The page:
You Can Recycle More Than You Think

Posted on August 01, 2017

You may have the basics of curbside recycling down. You put bottles, cans, cardboard, and paper in your bin; you avoid wish cycling; and you generally know what to throw. But there is more you can do! Recycle even more by adding another room to your recycling routine or utilizing drop-off locations for items that can’t be recycled curbside.

This, Not That

Don’t be afraid to ask for help on what you can recycle. There are resources available that will help you find the best way to dispose of almost any item. Or start adding more items to your recyclable list like glossy paper, toiletry boxes, laundry detergent bottles, shampoo bottles, and cartons.

Know what to throw by remembering these tips:

  • Recycle food and drink cartons. Don’t recycle food and drink pouches.
  • Recycle paper. Don’t recycle paper soiled with food like napkins. Compost it!
  • Recycle plastic egg cartons. Don’t recycle Styrofoam egg cartons.
  • Recycle food and beverage bottles and jars. Don’t recycle drinking glasses.

The Winning Combination

Get the most out of your recycling program and make sure to keep wish cycling items out of your curbside bin. If your recycling cart is full by the time your pick-up day comes around, but your garbage can still has room in it, you should be proud of yourself. By ensuring that everything in your cart is recyclable and safe for facilities, you avoid the problems created by wish cycling like wasting time, money and creating more waste. Don’t forget that “not accepted in curbside bins” doesn’t mean “not recyclable.” Use drop-off locations for items that can’t be recycled curbside to bring your habits to the next level.

There, Not Here

Some items that cause problems for facilities are still recyclable via drop-off options and county facilities. Keep those items out of the garbage can and use recycling options instead. It’s worth the trip!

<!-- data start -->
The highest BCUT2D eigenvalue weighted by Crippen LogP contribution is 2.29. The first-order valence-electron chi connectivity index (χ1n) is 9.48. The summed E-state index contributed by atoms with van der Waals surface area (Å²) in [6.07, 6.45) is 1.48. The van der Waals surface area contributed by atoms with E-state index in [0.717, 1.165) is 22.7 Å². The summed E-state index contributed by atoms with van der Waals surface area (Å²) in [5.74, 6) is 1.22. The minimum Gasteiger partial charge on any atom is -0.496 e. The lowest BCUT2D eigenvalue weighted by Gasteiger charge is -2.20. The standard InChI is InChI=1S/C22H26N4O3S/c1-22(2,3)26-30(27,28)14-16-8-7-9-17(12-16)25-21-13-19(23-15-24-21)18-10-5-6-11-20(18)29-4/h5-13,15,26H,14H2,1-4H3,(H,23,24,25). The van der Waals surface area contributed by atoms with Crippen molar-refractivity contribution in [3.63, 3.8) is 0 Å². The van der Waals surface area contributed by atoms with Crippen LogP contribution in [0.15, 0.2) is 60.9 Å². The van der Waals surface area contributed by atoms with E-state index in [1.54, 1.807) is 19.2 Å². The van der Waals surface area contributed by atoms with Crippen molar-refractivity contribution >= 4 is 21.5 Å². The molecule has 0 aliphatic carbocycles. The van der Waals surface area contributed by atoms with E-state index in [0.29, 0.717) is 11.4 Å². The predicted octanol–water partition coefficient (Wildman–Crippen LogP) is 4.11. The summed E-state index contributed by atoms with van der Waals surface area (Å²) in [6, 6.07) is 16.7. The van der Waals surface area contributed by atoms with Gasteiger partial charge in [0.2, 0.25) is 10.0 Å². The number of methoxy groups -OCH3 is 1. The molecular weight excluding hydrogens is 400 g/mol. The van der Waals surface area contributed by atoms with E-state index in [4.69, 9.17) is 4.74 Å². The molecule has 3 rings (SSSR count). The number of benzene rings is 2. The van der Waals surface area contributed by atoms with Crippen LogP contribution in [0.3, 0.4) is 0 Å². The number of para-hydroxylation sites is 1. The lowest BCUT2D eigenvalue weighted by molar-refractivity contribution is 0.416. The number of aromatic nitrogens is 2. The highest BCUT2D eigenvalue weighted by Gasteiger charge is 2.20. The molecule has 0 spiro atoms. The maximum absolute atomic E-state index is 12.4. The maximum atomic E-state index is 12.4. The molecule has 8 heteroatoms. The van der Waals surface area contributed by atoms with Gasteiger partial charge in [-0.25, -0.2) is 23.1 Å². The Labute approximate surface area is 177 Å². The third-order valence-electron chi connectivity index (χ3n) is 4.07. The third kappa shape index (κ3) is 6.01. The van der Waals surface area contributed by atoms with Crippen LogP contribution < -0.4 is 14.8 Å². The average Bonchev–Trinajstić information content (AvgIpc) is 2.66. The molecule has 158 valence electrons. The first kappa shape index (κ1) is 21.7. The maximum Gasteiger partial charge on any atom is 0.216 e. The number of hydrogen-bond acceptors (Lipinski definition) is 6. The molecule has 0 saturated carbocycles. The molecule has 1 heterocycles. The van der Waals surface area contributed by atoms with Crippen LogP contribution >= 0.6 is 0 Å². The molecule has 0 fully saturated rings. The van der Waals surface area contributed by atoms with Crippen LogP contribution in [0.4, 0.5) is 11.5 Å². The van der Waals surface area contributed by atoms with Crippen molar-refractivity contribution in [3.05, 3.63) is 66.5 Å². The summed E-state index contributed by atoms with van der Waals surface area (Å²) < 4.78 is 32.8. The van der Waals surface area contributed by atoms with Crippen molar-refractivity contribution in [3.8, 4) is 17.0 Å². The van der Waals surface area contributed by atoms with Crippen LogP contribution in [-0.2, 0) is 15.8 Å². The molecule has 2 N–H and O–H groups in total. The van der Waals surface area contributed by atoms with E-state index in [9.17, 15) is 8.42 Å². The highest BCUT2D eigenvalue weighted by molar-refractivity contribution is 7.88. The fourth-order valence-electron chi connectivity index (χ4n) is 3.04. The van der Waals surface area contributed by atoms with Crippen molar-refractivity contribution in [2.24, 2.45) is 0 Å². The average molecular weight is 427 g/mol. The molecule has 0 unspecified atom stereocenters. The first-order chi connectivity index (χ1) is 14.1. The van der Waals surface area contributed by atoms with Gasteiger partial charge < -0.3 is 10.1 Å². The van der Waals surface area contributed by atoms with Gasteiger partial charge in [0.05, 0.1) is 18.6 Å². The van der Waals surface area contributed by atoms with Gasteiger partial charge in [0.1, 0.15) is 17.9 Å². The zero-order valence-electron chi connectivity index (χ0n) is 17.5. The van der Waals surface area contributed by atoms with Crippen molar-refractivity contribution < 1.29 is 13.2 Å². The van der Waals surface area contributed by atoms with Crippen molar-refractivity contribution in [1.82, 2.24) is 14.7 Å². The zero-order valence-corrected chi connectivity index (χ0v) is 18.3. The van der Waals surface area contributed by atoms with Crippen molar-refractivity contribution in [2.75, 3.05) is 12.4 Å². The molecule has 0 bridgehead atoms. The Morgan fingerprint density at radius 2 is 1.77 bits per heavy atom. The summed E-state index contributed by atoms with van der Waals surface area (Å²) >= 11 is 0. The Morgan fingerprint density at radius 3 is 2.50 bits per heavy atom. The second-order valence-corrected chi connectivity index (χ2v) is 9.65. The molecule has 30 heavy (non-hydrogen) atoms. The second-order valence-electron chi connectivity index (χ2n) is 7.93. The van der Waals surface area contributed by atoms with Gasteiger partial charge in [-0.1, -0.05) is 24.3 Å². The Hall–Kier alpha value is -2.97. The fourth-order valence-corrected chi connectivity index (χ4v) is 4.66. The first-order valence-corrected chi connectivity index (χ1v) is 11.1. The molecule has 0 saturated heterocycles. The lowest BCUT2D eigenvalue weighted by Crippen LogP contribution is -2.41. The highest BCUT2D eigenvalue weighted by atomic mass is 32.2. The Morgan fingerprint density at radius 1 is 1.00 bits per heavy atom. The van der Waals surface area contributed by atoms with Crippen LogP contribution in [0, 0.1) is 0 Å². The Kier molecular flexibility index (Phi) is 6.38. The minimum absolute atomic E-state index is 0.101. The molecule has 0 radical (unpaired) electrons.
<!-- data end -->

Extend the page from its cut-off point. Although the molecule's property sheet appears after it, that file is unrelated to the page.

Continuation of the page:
Did you know you can recycle these?

Some items may not seem recyclable because they are considered household hazardous waste, but county household hazardous waste drop-off sites can help keep them out of your garbage.

  • Batteries – They may be small, but they can be a big problem for recycling machines. County facilities and retail outlets accept many types of batteries.
  • Scrap Metal – It may be dangerous for workers and cause problems with machinery, but it has value if brought to a scrap yard or county facility
  • Paint – Use a recycling option like a county drop-off site or a PaintCare retail location.
  • Motor Oil and Oil Filters – Oil can be made into new oil products. Bring motor oil and filters to a county HHW site or seek a collection option at an automotive service center.

Here, There and Everywhere

Maximize your recycling efforts by recycling at home with your curbside bins, at work, out and about, and by bringing items to drop-off locations. Make recycling easy with signs when possible. Look for recycling options and ask for them if you don’t see them!